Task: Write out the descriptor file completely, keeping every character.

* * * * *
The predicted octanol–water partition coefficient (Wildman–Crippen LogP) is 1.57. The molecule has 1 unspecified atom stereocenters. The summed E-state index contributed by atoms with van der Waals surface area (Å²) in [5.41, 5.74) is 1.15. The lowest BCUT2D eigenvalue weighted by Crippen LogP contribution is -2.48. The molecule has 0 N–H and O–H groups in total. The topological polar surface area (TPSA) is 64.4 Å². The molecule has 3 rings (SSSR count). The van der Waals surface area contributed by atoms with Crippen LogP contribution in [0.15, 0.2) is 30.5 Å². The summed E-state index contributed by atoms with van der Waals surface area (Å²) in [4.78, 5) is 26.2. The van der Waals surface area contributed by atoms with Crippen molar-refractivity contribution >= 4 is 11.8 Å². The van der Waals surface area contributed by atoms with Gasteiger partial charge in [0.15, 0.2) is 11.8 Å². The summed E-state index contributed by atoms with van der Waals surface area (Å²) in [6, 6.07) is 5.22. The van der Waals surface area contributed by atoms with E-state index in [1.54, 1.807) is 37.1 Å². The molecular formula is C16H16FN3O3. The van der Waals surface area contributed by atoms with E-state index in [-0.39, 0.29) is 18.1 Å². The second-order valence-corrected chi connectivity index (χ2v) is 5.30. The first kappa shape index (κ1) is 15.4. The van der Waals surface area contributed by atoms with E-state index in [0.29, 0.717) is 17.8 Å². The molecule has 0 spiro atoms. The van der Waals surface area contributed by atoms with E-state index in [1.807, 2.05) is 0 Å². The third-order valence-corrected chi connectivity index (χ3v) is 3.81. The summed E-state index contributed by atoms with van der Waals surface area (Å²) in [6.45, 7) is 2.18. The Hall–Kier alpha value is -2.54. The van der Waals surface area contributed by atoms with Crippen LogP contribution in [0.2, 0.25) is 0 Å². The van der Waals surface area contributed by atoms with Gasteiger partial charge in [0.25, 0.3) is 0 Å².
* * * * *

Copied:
The predicted octanol–water partition coefficient (Wildman–Crippen LogP) is 1.57. The molecule has 1 unspecified atom stereocenters. The summed E-state index contributed by atoms with van der Waals surface area (Å²) in [5.41, 5.74) is 1.15. The lowest BCUT2D eigenvalue weighted by Crippen LogP contribution is -2.48. The molecule has 0 N–H and O–H groups in total. The topological polar surface area (TPSA) is 64.4 Å². The molecule has 3 rings (SSSR count). The van der Waals surface area contributed by atoms with Crippen LogP contribution in [0.15, 0.2) is 30.5 Å². The summed E-state index contributed by atoms with van der Waals surface area (Å²) in [4.78, 5) is 26.2. The van der Waals surface area contributed by atoms with Crippen molar-refractivity contribution >= 4 is 11.8 Å². The van der Waals surface area contributed by atoms with Gasteiger partial charge in [0.15, 0.2) is 11.8 Å². The summed E-state index contributed by atoms with van der Waals surface area (Å²) in [6, 6.07) is 5.22. The van der Waals surface area contributed by atoms with E-state index in [1.54, 1.807) is 37.1 Å². The molecular formula is C16H16FN3O3. The van der Waals surface area contributed by atoms with E-state index in [-0.39, 0.29) is 18.1 Å². The second-order valence-corrected chi connectivity index (χ2v) is 5.30. The first kappa shape index (κ1) is 15.4. The van der Waals surface area contributed by atoms with E-state index in [0.29, 0.717) is 17.8 Å². The molecule has 0 spiro atoms. The van der Waals surface area contributed by atoms with E-state index in [1.807, 2.05) is 0 Å². The third-order valence-corrected chi connectivity index (χ3v) is 3.81. The summed E-state index contributed by atoms with van der Waals surface area (Å²) in [6.45, 7) is 2.18. The Hall–Kier alpha value is -2.54. The van der Waals surface area contributed by atoms with Crippen LogP contribution in [0.2, 0.25) is 0 Å². The van der Waals surface area contributed by atoms with Gasteiger partial charge in [0.25, 0.3) is 0 Å².